And yet Yang wrote and published Tombstone (in Hong Kong – two volumes, more than 1,000 pages) and he was not punished. Needless to say you won’t find many copies of it for sale in the Mainland, but Yang was never arrested or even harassed. China simply doesn’t do that anymore, McGregor explains. If you aren’t directly threatening today’s CCP with threats,real or perceived, that might undermine its power, you can pretty much say what you want (and I know, there are some egregious exceptions).

The descriptions of what the peasants endured during the GLF, familiar as they are, are still heartbreaking. And forget about the line that it was simply another naturally occurring famine. No, not at all. It was a man-made event, and had it not been for Mao and his ego and his dogma it wouldn’t have happened.

I wrote in the margins of every page in this chapter. It was a scene of mayhem and death and cannibalism the likes of which we can never imagine. I had read about Tombstone last year, but never knew the full story behind it. Its publication highlights the Party’s increasing toleration. But always, of course, within limits.

I meant for this to be a very short post and seem to have wandered all over the place. Bottom line: Buy the book if you want to really understand how the Party manages to keep on going, and how its mind works, complex and secretive, yet almost always predictable.

One last quote:

China has long known something that many in developed countries are only now beginning to grasp, that the Chinese Communist Party and its leaders have never wanted to be the west when they grow up. For the foreseeable future, it looks as though their wish, to bestride the world as a colossus on their own implacable terms, will come true.

That should get each of us thinking. Like it or not, China continues more than ever to shake the world.

The Discussion: 30 Comments

….many in developed countries are only now beginning to grasp, that the Chinese Communist Party and its leaders have never wanted to be the west when they grow up.

Were the various politicians so naive that they kept believing that through to this century (and recently), or was it just a case of wishful thinking because it meant they didn’t have to deal with the issue/it served their business interests?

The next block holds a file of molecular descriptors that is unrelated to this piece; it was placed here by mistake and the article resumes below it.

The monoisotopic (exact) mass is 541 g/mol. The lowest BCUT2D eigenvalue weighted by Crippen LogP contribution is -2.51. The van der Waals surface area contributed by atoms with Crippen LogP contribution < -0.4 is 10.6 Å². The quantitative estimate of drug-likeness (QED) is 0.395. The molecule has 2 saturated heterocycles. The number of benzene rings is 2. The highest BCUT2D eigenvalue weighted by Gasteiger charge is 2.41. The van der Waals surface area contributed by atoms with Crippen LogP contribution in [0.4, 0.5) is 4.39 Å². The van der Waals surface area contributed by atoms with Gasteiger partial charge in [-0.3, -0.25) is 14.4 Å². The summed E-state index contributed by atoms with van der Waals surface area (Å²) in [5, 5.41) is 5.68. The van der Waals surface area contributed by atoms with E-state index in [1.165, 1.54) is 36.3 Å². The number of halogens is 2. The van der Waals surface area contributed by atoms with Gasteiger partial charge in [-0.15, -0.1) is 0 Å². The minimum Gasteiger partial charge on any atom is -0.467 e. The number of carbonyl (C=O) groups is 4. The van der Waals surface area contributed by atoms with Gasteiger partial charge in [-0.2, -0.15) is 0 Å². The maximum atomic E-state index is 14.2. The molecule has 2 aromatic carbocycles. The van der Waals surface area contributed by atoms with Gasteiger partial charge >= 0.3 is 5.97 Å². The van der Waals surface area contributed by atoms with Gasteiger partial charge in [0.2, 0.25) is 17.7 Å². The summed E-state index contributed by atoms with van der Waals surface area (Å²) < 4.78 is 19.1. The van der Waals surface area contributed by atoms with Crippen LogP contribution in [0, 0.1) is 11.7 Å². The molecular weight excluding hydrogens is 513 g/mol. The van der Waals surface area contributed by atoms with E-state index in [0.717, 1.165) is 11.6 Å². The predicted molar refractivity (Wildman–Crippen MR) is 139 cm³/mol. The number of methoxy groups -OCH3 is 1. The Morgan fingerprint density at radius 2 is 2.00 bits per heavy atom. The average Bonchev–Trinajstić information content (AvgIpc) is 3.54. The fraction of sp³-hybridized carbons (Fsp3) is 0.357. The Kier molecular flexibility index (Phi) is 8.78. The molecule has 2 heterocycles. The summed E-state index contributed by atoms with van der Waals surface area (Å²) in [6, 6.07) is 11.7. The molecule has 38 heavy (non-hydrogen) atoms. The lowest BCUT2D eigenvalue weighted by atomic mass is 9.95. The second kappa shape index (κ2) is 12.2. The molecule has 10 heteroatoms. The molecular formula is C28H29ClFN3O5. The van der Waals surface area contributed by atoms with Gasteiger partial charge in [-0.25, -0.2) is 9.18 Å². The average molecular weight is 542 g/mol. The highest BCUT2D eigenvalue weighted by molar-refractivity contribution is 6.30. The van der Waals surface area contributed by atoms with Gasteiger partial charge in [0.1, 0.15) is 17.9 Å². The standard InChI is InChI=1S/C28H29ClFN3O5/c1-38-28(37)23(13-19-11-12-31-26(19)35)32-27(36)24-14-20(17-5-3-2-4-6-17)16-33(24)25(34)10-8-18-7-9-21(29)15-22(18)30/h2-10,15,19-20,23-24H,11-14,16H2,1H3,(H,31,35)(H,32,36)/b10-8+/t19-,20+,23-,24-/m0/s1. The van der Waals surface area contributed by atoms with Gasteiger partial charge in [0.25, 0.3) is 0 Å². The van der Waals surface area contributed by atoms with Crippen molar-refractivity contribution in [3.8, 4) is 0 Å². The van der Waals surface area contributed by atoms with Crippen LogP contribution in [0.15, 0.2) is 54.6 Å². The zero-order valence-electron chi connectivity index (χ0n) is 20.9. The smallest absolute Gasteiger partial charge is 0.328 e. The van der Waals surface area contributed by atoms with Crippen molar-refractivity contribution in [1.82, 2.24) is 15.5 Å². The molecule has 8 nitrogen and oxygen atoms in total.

I wonder if China does replace/surpass the US as the world’s only/primary superpower, it will be in part because the developed world helped it do so out of greed and idiocy.

July 21, 2010 @ 8:34 pm | Comment

Raj, there’s some truth to what you say. Then again, we had all the evidence in front of us; China never really made it a secret they were going to do things on their terms and reject pressure to evolve the way the West wanted them to. This is why I always found the arguments to just give China a little space so they could become more like us amusing and naive. You have to give them credit for knowing where they wanted to go and getting there according to their own plan. We may not like their system’s injustices and controlled thinking, but they pulled off a huge coup, becoming in just a few short years a “colossus” that can determine to a large extent the fate of the earth.

July 21, 2010 @ 9:17 pm | Comment

I purchased a copy of McGregor’s book at a Page One bookshop at the HK airport a few weeks back. It’s a fun and quick read, but it offers nothing very new to those who’ve been paying attention – other than lots of nifty anecdotes of the sort that will make you shake your fist in anger or your head in despair. I also find the book a bit alarmist – McGregor fails, for example, to balance his talk of China as the future global “colossus” with a nuanced analysis of the enormous challenges that the Party faces, both domestically and abroad.